I have no doubt that the PHON mission to the United States was to enlist some sort of support from the NRA and other pro-gun forces, but I am not convinced it was an out-and-out money grab.
And, let’s be completely frank about this; they were set up by Rodger Muller on behalf of Al Jazeera. The network went to great lengths to establish Muller’s cover story and embed him with the US gun nuts. This has to be looked at clearly as a case of media entrapment.
Muller instigated the idea of the trip and he offered to introduce the PHON characters to his contacts.
This is another indicator of a classic entrapment process that is common in law enforcement for both drug stings and counter-terrorism operations.
The basic operating procedure is to induce, cajole of threaten the mark into agreeing to do something illegal (buy or sell drugs / initiate a terrorist incident) and then arrest them in the process of enacting the transaction or preparing for the attack.
Many of these sting operations result in long jail terms, and even the death penalty, but they are convictions gained by unethical and perhaps even illegal means. It’s not OK when the cops do it, so why should it be OK in this context.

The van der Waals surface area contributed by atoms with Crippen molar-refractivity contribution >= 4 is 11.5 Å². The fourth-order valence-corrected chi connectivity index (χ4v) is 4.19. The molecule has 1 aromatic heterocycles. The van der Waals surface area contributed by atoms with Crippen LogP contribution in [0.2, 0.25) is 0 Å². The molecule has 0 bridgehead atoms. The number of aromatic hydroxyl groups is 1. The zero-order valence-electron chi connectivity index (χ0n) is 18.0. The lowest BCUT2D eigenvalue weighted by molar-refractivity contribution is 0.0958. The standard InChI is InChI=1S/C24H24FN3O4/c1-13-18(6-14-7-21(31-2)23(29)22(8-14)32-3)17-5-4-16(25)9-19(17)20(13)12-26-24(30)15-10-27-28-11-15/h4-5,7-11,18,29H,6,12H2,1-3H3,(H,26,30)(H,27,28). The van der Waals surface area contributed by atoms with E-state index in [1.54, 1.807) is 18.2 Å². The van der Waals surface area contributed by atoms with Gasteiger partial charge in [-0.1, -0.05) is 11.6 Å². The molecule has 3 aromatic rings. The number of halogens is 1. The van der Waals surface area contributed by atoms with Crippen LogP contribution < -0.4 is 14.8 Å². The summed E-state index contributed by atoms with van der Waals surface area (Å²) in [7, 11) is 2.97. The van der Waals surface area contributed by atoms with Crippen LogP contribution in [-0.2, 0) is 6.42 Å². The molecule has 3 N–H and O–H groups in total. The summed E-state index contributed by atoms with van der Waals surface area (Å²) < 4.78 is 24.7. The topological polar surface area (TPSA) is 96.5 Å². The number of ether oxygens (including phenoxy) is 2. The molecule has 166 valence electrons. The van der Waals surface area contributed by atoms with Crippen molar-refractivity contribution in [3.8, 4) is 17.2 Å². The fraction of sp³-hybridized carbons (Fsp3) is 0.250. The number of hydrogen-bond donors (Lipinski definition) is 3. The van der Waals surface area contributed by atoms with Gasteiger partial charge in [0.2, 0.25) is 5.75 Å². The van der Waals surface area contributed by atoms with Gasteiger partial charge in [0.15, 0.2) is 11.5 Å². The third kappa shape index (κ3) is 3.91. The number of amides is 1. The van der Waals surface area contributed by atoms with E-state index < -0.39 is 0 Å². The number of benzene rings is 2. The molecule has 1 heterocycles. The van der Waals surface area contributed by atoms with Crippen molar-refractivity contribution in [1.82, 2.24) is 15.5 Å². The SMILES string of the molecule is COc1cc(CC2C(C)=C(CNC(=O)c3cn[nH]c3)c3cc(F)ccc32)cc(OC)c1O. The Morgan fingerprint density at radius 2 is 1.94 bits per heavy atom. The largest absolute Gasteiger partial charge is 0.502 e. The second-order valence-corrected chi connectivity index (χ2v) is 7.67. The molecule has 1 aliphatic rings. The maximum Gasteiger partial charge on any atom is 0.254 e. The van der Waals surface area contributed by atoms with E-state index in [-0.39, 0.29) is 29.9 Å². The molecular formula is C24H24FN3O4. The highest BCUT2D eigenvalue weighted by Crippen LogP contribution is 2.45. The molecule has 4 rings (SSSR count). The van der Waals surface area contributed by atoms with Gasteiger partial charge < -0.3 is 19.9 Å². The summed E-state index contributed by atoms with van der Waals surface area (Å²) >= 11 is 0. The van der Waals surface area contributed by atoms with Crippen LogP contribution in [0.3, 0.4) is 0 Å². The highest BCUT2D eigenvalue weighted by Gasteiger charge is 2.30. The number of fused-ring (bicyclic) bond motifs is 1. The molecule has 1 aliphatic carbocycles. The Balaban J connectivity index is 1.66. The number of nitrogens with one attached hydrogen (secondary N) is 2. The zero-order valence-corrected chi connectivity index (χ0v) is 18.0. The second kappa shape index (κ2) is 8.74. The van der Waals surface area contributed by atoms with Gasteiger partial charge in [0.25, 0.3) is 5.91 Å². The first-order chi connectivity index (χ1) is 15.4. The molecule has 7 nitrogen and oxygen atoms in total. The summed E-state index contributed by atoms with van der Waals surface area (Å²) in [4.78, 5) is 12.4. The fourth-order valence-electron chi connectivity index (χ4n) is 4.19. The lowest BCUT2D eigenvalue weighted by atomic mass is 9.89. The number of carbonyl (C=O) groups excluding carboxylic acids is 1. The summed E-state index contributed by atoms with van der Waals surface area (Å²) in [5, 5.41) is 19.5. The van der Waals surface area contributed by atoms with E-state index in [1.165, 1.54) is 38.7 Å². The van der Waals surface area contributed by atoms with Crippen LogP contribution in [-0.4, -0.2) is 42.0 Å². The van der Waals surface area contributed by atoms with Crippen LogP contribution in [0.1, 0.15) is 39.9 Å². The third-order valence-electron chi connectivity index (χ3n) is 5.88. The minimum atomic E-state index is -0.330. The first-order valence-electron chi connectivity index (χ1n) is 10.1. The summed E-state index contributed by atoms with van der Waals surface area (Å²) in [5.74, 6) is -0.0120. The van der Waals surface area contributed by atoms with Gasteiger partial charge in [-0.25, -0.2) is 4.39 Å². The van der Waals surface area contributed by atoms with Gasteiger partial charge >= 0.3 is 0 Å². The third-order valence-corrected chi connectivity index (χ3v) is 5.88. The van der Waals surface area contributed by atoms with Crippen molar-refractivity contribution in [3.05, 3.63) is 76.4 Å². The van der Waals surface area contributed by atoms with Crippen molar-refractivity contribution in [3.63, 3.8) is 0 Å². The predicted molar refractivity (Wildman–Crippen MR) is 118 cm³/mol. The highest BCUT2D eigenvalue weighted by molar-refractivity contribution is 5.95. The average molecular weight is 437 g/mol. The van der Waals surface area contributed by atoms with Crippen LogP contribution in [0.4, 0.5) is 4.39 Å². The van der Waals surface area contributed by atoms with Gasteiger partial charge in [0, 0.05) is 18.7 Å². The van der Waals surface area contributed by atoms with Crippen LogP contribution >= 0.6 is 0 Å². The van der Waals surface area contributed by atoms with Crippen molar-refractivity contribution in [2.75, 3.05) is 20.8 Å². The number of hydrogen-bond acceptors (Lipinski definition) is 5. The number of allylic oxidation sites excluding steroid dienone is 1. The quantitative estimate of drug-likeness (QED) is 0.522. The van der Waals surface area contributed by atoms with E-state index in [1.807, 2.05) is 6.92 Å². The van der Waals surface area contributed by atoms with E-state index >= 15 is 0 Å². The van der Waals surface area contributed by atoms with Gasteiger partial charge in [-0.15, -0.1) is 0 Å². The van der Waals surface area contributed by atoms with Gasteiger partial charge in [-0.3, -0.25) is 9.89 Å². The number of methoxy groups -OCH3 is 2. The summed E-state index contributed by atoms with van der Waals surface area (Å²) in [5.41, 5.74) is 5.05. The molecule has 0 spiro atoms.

As many legal practitioners and scholars point out in relation to such controlled exposure operations, the mark/suspect is often convinced to do something that they would not ordinarily do, or that they actually wouldn’t do without the pressure being applied to them (flattery, promises or threats) by the law enforcement agents working undercover.
if we apply the same broad approach here, we have to admit there are questions about this practice.
We should also not forget the case of the Fake Sheikh.
British journalist Mazher Mahmood, aka the Fake Sheikh was (in)famous for carrying out journalistic sting operations over a long period of time for Murdoch’s now defunct News of the World. He also worked for The Sun and other Murdoch newspapers in the UK.
The Fake Sheikh was jailed in October 2016 for a sting he perpetrated on a young British pop star. He basically cajoled her into involvement in a drug purchase, set up and controlled by him. The carrot and stick approach was very clear in this case. The young woman was offered an opportunity to work with a record producer, but only if she scored the cocaine he wanted.
Pretty fucked, eh?
Well, how might you feel if the Al Jazeera trap was sprung against someone less deserving than the PHON assholes?
I want to make it clear, I am not defending PHON here, but I think we need to stop and reflect a moment or two on the journalistic methods used.
My short Twitter thread has attracted some interesting responses.
I have now created a Twitter Moment to capture the debate around this issue.